Date of Award

January 2017

Document Type


Degree Name

Master of Science (MS)



First Advisor

Stephan H. Nordeng


New approaches in carbonate geochemistry are aiding geoscientists in

understanding dolomite formation. Dolomite is largely absent in modern depositional

environments but is present in ancient rocks. The current problem is the inability to

synthesize it under low-temperature conditions in the laboratory. Until recently

laboratory preparation of dolomite required elevated temperatures (<100oC) to overcome

kinetic barriers. One novel approach involves using bacteria to overcome the kinetic

barriers that have frustrated efforts to synthesize dolomite at near surface temperatures.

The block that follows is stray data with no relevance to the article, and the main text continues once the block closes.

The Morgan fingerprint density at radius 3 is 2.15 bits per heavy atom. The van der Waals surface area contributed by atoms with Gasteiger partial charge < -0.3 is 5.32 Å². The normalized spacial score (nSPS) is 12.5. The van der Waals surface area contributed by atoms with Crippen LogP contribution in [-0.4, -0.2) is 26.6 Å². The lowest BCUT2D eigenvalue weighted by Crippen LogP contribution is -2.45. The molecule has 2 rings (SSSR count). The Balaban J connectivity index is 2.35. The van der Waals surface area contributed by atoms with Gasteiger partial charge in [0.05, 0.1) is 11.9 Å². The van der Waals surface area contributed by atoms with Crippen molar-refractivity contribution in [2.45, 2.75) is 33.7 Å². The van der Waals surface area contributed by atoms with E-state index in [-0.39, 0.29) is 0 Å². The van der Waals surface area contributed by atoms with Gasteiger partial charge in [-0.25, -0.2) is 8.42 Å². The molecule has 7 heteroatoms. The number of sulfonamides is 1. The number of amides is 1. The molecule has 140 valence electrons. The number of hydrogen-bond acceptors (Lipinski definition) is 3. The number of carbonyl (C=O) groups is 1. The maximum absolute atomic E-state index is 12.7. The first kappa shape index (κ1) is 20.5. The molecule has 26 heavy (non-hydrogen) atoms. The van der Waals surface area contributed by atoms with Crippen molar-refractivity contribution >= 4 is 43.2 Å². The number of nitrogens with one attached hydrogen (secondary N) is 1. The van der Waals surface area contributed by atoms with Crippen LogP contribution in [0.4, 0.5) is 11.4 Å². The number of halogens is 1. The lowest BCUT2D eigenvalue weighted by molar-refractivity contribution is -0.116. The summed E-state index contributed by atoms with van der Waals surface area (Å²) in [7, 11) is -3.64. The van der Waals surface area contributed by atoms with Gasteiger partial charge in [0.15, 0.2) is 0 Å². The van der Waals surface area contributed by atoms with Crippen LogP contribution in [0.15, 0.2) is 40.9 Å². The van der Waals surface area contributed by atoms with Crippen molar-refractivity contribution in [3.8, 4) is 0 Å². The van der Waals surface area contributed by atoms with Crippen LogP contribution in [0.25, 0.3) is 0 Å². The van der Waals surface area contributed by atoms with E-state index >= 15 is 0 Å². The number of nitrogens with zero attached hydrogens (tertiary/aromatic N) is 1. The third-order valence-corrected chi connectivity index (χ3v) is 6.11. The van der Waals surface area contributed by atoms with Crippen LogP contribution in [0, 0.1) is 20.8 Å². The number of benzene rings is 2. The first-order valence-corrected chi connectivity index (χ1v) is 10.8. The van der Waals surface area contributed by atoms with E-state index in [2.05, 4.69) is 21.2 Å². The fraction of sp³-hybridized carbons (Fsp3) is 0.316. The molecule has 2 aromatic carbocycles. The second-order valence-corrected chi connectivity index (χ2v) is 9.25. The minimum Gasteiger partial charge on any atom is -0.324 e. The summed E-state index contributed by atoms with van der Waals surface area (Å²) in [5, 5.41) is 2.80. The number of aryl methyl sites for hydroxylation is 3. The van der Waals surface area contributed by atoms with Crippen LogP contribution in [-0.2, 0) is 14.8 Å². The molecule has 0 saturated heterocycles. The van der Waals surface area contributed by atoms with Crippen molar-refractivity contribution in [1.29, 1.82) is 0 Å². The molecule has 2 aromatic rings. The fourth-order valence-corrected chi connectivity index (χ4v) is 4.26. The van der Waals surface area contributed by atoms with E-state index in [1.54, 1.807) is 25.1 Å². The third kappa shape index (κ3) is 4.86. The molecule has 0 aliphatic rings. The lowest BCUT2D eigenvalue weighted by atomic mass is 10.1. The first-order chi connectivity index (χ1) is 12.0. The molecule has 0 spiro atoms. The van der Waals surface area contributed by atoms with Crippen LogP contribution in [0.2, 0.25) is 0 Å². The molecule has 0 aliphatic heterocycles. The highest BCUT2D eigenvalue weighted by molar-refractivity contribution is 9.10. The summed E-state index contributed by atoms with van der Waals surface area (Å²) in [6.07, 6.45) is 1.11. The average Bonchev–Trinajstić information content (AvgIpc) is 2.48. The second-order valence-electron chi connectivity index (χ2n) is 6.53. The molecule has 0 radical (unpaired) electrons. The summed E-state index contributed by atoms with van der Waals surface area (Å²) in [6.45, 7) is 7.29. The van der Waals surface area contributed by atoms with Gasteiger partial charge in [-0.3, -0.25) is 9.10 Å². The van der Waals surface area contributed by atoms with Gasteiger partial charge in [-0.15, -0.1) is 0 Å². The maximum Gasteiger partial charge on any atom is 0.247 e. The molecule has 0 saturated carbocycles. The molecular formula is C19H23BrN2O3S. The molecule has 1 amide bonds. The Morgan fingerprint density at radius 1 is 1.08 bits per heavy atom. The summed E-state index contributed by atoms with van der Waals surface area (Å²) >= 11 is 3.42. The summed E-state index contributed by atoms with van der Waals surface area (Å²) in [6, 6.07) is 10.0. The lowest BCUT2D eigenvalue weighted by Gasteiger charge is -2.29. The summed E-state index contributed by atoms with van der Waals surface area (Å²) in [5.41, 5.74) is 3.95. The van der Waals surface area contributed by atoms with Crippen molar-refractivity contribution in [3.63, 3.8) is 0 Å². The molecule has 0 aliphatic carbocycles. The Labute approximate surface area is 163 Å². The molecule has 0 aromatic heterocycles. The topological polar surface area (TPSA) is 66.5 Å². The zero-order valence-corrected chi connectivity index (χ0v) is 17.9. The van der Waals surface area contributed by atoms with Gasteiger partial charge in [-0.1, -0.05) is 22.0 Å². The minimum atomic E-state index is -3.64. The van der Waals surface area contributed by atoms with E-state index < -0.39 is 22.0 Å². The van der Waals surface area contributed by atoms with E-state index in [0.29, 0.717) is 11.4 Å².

This study presents preliminary results of experiments in which three strains of bacteria

were used to inoculate a magnesium deficient amorphous calcium carbonate (Mg-ACC)

medium (CO3

2-: Mg2+: Ca2+ in 2:1:1 ratio). The bacteria used include an aerobic strain,

Virgibacillus marismortui (ATCCÎ 700626™) and two anaerobic strains, Desulfovibrio

desulfuricans subsp. deslufuricans (ATCCβ9577™) and Escherichia coli. All the

experiments were conducted at 30oC and 37˚C for 40 days. Preliminary XRD results are

consistent with the precipitation of a carbonate phase with a dolomite-like XRD peak

near 31˚ 2θ, Cu kα radiation. Similar peaks were not apparent for the experiments using

the aerobic strain nor the bacteria free control. These results indicate that the two strains

of anaerobic bacteria may aid in the formation of a magnesium-rich carbonate phase

similar to dolomite at low temperature, within short periods of time.